U.S. Says Talks to End Yemen's War Must Start in November

(Bloomberg) -- The U.S. said talks to end the war in Yemen must start in November, pressuring Saudi Arabia to dial back its aggressive foreign policy following the murder of a vocal critic of the kingdom.

In separate remarks, Secretary of State Mike Pompeo and Defense Secretary James Mattis said the Saudi-led coalition that entered the conflict in 2015 and Iran-backed Houthi rebels must move toward a political resolution to a war that has created one of the world’s worst humanitarian disasters. Mattis said the warring parties should meet in Sweden in 30 days.

British Prime Minister Theresa May told lawmakers the U.K. is backing efforts to reach a political agreement. “A nationwide cease fire will only have an effect on the ground if it’s underpinned by a political deal between the conflict parties,” she said.

The killing of Jamal Khashoggi, a former Saudi court insider, in the kingdom’s consulate in Istanbul has focused international attention on the policies of Saudi Crown Prince Mohammed Bin Salman. In addition to the war in Yemen, the 33-year-old has led an unprecedented political and economic embargo against neighboring Qatar and engaged in diplomatic confrontations with Germany and Canada.

“The time is now for the cessation of hostilities,” including missile and drone strikes by Houthi rebels against Saudi Arabia and its ally the United Arab Emirates, Pompeo said in a statement. “Subsequently, coalition air strikes must cease in all populated areas in Yemen.”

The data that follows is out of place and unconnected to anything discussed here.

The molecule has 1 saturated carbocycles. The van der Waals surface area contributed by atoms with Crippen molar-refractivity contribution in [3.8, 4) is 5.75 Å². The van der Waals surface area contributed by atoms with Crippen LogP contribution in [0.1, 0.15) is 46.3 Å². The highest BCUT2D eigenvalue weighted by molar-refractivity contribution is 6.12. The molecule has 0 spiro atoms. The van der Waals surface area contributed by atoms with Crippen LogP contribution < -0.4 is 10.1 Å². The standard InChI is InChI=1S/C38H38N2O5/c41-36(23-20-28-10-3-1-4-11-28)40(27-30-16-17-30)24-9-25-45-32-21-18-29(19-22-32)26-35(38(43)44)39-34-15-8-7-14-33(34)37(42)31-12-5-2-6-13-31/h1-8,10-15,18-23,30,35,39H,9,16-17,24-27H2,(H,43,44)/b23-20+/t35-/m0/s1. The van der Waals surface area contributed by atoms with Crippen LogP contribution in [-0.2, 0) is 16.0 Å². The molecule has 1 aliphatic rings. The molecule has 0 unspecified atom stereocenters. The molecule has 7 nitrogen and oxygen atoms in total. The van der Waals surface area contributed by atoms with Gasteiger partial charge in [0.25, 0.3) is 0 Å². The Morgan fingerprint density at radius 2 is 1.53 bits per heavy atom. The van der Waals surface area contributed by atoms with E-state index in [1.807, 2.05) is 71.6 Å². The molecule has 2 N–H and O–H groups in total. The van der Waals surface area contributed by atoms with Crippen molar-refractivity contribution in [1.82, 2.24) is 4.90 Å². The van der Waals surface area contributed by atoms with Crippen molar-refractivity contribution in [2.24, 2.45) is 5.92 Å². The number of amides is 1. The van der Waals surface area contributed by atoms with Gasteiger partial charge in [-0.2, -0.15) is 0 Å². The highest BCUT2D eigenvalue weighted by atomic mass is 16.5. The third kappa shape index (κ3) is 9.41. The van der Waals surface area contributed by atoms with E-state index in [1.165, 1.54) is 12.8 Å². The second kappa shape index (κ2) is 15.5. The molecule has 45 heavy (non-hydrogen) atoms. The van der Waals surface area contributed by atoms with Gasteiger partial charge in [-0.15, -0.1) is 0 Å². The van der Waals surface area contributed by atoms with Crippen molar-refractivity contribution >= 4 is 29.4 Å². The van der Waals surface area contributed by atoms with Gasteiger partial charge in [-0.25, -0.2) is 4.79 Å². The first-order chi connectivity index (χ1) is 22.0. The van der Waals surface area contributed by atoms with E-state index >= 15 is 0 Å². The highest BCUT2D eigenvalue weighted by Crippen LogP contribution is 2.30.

While the statements are the strongest yet from U.S. officials against the war in Yemen since the Saudi campaign began, forcing the Houthis into an agreement at a time when their chief backer, Iran, is increasingly isolated by American sanctions could prove difficult.

“The question becomes what enforcement measures the U.S. has in mind?” said David B. Roberts, an assistant professor at King’s College London who studies the Gulf.

Saudi Arabia assembled a coalition of mainly Sunni-ruled countries to restore the government of Yemen President Abd Rabbuh Mansur Hadi after it had been forced out of much of the country by the Shiite Houthis. The war has created a humanitarian catastrophe in the impoverished country, with thousands of civilians killed, and displacement, hunger and sickness rampant. Three-quarters of the country’s 28 million people need aid to stave off hunger and disease, and half of those require it urgently to survive, according to the UN.

Hadi’s forces have since regained large parts of Yemen, yet the Houthis still control the capital, Sana’a, and have resisted attempts to force them to negotiate a solution that would diminish their influence. Mattis in a speech on Tuesday said Saudi Arabia and the U.A.E. were ready for talks.

“We’ve got to move toward a peace effort and we can’t say we’re going to do it some time in the future,” he said. “We need to be doing this in the next 30 days.”

Warring parties must “meet in Sweden in November and come to a solution, not talk about subordinate issues,” Mattis said at the U.S. Institute of Peace event. Discussions should focus on demilitarizing the Yemeni border and placing Iranian-provided Houthi missiles “under international watch and parked somewhere where they can be accounted for.”

The killing of Khashoggi has led to growing pressure from both parties in Congress for the U.S. to punish Saudi Arabia, including even halting weapon sales to Riyadh, something President Donald Trump has ruled out.

“Both the Trump administration and the Saudis have little choice but to accept the inevitable and agree to a cease-fire,” said Fawaz A. Gerges, professor of Middle Eastern politics at the London School of Economics.

Other highlights from Mattis and Pompeo’s statements:

  • Heavy weapons should be under international observation
  • Opposing forces should return to “traditional areas” enabling the formation of a government “that allows for an amount of local autonomy that Houthis and southerners want”

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